2) POURING WINE ON THE FIRE OF THE MIZBE'ACH
QUESTION: The Gemara quotes two Beraisos which seem to contradict each other. One Beraisa states that when a person donates an offering of oil (in accordance with the opinion of Rebbi Tarfon that an oil-offering may be donated), the oil is poured onto the fire on the Mizbe'ach. A second Beraisa states that when a person donates an offering of wine, the wine may not be poured onto the fire of the Mizbe'ach because (according the Girsa of the TZON KODASHIM) of the prohibition of "Lo Sichbeh" -- "the fire on the Mizbe'ach shall not be extinguished" (Vayikra 6:5), which prohibits extinguishing the fire and coals of the Mizbe'ach. One Beraisa seems to maintain that one may pour a liquid onto the Mizbe'ach, even though it will cause the fire to become extinguished (in whole or in part), while the other Beraisa seems to maintain that this is permitted.
The Gemara answers that the two Beraisos are indeed arguing, and they are expressing the opinions of two different Tana'im. The first Beraisa is expressing the view of Rebbi Shimon, who maintains that a "Davar she'Eino Miskaven" is permitted. A Davar she'Eino Miskaven is an act that is done for a certain permitted purpose, but which may result in an inadvertent act of transgression. Since the purpose of pouring the wine on the Mizbe'ach is in order to offer the wine as a Korban, and one does not have intention to extinguish the fire, one does not transgress the prohibition of "Lo Sichbeh." The second Beraisa is expressing the view of Rebbi Yehudah, who maintains that a Davar she'Eino Miskaven is forbidden. Even though the purpose of pouring the wine is to offer a Korban, if the act results -- even inadvertently -- in a forbidden consequence (the fire is extinguished), then it is forbidden.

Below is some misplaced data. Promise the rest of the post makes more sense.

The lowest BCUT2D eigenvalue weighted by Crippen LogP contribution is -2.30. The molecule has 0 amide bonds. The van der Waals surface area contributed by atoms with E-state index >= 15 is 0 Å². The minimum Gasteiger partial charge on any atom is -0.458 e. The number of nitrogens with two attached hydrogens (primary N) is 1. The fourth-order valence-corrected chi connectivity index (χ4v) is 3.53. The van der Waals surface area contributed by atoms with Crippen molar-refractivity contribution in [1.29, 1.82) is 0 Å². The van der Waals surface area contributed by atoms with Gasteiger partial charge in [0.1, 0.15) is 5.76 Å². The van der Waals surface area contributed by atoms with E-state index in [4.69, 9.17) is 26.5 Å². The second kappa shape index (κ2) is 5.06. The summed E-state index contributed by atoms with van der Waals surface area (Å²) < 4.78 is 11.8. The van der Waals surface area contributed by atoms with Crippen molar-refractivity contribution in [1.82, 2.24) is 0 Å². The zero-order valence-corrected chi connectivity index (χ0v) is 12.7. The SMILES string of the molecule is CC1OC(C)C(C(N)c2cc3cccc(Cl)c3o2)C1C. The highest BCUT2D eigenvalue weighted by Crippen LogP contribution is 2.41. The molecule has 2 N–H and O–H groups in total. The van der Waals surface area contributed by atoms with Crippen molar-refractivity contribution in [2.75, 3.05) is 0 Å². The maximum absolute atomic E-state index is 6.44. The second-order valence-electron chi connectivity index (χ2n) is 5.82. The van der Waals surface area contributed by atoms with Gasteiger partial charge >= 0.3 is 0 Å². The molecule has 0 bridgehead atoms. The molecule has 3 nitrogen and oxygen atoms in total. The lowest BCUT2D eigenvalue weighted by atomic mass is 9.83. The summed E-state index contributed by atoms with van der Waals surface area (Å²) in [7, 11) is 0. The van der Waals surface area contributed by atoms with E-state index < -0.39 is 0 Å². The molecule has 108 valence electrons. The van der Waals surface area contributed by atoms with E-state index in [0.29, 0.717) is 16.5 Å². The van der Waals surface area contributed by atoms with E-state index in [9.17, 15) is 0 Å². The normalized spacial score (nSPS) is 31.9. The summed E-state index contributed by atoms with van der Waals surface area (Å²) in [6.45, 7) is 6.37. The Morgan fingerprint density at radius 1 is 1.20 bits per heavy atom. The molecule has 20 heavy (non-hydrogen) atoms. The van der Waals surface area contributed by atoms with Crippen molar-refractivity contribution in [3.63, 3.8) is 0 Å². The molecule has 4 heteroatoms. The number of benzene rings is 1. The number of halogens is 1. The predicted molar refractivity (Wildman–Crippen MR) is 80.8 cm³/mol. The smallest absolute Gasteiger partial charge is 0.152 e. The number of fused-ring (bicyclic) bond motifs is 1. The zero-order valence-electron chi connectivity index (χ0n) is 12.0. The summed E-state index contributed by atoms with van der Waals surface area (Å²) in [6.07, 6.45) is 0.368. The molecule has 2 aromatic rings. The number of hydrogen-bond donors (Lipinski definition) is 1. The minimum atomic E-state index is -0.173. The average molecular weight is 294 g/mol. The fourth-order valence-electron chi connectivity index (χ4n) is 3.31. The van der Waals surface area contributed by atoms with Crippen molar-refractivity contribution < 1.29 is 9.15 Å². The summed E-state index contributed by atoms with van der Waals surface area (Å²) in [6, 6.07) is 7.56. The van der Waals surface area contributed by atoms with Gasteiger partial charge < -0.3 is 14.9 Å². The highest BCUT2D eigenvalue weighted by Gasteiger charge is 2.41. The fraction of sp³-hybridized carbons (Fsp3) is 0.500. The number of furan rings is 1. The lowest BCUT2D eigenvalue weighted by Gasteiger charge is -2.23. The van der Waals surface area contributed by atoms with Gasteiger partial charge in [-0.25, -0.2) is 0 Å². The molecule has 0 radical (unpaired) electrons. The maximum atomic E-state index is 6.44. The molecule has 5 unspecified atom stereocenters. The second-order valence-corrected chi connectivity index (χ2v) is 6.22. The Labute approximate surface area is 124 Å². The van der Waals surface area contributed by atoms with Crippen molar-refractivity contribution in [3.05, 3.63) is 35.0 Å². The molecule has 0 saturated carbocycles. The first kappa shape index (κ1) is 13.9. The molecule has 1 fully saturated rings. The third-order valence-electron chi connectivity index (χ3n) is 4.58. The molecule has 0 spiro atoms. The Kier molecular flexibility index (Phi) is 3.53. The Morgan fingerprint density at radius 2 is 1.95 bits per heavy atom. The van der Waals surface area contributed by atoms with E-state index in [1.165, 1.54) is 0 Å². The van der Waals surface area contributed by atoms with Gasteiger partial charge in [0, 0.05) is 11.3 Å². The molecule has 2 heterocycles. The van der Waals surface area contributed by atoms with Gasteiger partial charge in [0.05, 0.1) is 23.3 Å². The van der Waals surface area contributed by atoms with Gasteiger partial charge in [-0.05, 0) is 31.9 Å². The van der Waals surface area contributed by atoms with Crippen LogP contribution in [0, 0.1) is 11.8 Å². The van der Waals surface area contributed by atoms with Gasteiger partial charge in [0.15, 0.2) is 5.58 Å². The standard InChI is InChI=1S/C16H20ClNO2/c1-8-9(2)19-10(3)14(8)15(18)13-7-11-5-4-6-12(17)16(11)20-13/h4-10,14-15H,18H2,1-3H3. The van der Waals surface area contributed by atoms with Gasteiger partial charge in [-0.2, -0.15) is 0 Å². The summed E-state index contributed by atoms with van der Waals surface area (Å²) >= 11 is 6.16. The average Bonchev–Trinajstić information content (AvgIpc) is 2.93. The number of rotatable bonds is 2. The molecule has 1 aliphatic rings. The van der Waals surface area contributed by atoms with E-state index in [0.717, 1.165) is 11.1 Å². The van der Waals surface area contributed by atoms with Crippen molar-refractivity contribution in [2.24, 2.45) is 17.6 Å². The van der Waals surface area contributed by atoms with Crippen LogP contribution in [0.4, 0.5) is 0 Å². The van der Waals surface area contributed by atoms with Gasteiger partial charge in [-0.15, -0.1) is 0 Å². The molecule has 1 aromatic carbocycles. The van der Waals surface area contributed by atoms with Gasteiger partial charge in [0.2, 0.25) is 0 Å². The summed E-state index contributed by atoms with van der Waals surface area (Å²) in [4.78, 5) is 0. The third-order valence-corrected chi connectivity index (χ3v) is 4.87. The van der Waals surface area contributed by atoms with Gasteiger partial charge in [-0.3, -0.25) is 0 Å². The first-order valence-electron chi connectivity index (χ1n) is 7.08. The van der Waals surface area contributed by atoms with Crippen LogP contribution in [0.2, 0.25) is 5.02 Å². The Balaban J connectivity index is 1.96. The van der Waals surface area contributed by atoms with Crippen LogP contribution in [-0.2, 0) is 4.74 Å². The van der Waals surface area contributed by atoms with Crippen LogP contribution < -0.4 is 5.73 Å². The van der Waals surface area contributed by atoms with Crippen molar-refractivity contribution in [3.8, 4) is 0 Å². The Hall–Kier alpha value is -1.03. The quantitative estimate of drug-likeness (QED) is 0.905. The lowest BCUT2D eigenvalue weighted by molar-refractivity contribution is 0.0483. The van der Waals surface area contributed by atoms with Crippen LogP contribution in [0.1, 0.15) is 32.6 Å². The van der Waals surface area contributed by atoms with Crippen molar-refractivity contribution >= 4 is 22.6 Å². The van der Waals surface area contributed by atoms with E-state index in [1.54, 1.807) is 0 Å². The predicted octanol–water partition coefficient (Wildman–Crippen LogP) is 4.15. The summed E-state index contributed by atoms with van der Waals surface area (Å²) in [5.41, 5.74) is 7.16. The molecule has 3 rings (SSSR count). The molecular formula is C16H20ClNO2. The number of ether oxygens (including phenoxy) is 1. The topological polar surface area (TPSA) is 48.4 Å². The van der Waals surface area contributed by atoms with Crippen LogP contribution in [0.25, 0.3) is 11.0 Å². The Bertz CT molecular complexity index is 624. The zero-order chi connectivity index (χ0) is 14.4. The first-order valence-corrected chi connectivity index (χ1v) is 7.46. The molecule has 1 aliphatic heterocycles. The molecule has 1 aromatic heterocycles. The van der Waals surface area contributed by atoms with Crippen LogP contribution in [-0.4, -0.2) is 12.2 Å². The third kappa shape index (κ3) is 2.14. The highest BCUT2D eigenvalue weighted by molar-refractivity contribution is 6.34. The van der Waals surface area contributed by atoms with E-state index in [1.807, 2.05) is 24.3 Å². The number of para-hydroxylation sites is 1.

RASHI (DH Ha Rebbi Shimon) has difficulty with this Gemara. Even Rebbi Shimon agrees that when an act is a "Pesik Reishei" -- an act that will certainly result in a forbidden Melachah being unintentionally performed on Shabbos -- it is forbidden (see Shabbos 103a). Pouring wine on the fire of the Mizbe'ach certainly will extinguish part of the fire. Why, then, does the Gemara say that this act is permitted according to Rebbi Shimon?